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Totalitarianism And Lack Of Civil Society Lead To Recurrent Protests In Iran

A scene from protests in Kerman, Iran showing security forces entangled with demonstrators, November 16, 2019
A scene from protests in Kerman, Iran showing security forces entangled with demonstrators, November 16, 2019

An Iran-based sociologist Taqi Azad Armaki has warned that the intensification of the security situation in Iran following recent protests could lead to a social explosion within a year a two.

Following the mid-November unrest that was ignited by a sharp rise in the price of gasoline but soon turning into an anti-regime political upheaval, pundits in Iran have been warning officials against heavy-handed treatment of protesters who are fed up with corruption, discrimination and social injustice.

On the other hand, some hardliner figures insist on the continuation of non-democratic ways that can potentially further escalate the situation.

Dr. Azad Armaki suggests in an interview with pro-reform website Fararu that Iran needs a civil society rather than a security society to avert the volatile situation that makes the country prone to unrest.

Other intellectuals such as Ahmad Gholami, the editor of reformist daily Sharq has also stressed the significance of civil society as a barrier and shock absorber between the government and the angry people.

Gholami wrote in a December 7 commentary in Sharq: " the elements of civil society are like fortifications that protect the administration against social typhoons." Meanwhile, he warned that the recent protests in Iran were partly the result of loss of credibility by country's elected institutions in the face of the arbitrary, but otherwise absolute power of non-elected institutions.

The main concern for most intellectuals discussing the post-unrest situation with some sympathy toward the current Iranian political establishment is whether the protests will reoccur anytime soon, and what can happen if they do.

Azad Armaki believes that if civil society replaces heavy-handed suppression, there still might be many protests in the future, but they will not be revolutionary in nature.

He says the country's main problems are injustice and inequality while the government has not been doing anything to alleviate these problems. Others would say that the government is itself part of the problem.

Azad Armaki says Iranian officials talk too much about problems but they do not take any serious measures to solve them. According to Armaki, both reformists and conservatives are confused about what Iran's main problem is.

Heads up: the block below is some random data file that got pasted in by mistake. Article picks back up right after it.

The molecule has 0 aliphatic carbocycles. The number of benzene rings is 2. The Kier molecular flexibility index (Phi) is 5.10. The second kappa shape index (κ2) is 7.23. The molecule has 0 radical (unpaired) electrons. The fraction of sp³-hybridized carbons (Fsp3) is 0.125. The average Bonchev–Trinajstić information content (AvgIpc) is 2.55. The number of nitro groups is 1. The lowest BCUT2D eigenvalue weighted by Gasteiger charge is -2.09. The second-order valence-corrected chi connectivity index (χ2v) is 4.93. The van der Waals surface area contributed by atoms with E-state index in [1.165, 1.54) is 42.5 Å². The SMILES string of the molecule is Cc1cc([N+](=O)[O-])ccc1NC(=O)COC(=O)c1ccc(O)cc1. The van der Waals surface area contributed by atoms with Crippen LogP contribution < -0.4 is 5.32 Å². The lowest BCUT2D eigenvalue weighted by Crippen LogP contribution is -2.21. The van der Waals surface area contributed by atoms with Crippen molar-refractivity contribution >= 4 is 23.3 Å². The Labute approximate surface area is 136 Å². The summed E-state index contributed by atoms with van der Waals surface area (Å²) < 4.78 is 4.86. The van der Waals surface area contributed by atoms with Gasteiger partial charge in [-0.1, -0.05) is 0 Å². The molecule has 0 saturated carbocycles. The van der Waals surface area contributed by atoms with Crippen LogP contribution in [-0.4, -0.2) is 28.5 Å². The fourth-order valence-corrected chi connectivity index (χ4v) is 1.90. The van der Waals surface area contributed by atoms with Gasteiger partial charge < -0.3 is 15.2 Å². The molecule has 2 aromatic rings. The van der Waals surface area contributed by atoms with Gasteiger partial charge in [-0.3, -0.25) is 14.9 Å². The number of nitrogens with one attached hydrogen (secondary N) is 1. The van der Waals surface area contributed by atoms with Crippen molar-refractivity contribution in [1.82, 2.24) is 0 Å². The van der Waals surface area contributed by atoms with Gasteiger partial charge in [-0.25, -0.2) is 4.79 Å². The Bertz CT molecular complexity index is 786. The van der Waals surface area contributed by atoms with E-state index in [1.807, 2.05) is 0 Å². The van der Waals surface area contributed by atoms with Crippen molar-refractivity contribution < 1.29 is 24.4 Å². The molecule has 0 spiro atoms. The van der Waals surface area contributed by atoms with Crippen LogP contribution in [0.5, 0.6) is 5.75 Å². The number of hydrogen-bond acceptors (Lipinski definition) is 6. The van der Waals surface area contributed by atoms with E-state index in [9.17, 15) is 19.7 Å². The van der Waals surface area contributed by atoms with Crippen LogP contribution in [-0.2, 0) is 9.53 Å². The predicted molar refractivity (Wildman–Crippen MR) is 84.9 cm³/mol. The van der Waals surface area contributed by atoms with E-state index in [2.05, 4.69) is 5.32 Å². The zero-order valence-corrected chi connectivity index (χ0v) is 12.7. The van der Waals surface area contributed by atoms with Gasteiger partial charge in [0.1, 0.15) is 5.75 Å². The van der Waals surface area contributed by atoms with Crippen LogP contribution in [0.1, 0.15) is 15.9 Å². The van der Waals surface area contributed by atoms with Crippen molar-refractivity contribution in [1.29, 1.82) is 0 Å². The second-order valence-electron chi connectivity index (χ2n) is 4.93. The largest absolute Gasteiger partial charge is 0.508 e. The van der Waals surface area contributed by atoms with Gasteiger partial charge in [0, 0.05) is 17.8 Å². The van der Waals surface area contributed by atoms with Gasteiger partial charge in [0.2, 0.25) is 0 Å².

"The reformists have changed the problem to one of democracy and people's vote, while the conservatives believe the country's main problem is hijab," He said.

He accused the conservative who control the economy of failing to restore justice. He also lashed out at reformists for failing to strengthen civil society institutions.

Armaki believes that even after the unrest officials and parliament did not try to listen to protesters. Meanwhile, no one listens to the academics who have probed into the problems and the causes of dissent.

In the absence of civil society, the people appear to have lost their confidence in elected officials as well as their hope in any improvement in social justice. And this increases the chances of further unrest as problems remain unsolved.

But these writers, residing in Iran, have failed to note the limited existence of civil society in the late 1990s and early 2000s that was crushed by hardliners through relentless persecutions, arrests and arbitrary convictions.

Sharq's editor, Ahmad Gholami in his article also points fingers at elected officials: " The Presidency, the Islamic Consultative Assembly (Majles) and the Tehran City Council are among the institutions that have lost their credibility and status” in recent years.

Criticizing the officials' behavior Gholami warns that "Not only the under-performance of reformists at the Presidency, the Majles and the Councils weakens them, but it also reduces the prestige and status of these institutions in the eyes of the people, and this is possibly more damaging. What is being lost is the concept of election, people's vote and elected institutions as the frontline of politics."

Regardless of the concerns expressed by reform-minded figures, some hardliners appear to be adamant to continue the authoritarian rule that has enraged many citizens.

In an elaborate attempt to undermine the principle barring military figures from interfering with democratic processes, the former commander of the Islamic Revolution's Guards Corps (IRGC) has bragged that the force has "trained and groomed" a new generation of politicians to take over the country.

Speaking on the state TV on December 10, General Mohammad Ali Jafari, who is currently in charge of Soft War operations at the IRGC, lashed out at the Rouhani administration and branded it as "inefficient." He said on the program: "People are tired of various political tendencies. Officials have not passed the people's test. People know that even in the current situation many problems would have been solved if officials listened to the Supreme Leader's advice about the Resistance Economy."

While advocating young hardliners' registration as candidates for the Majles elections in February, he further called on the Guardian Council to "scrutinize Majles election candidates' ideological background" to make sure that they comply with Iranian hardliners' totalitarian school of thought.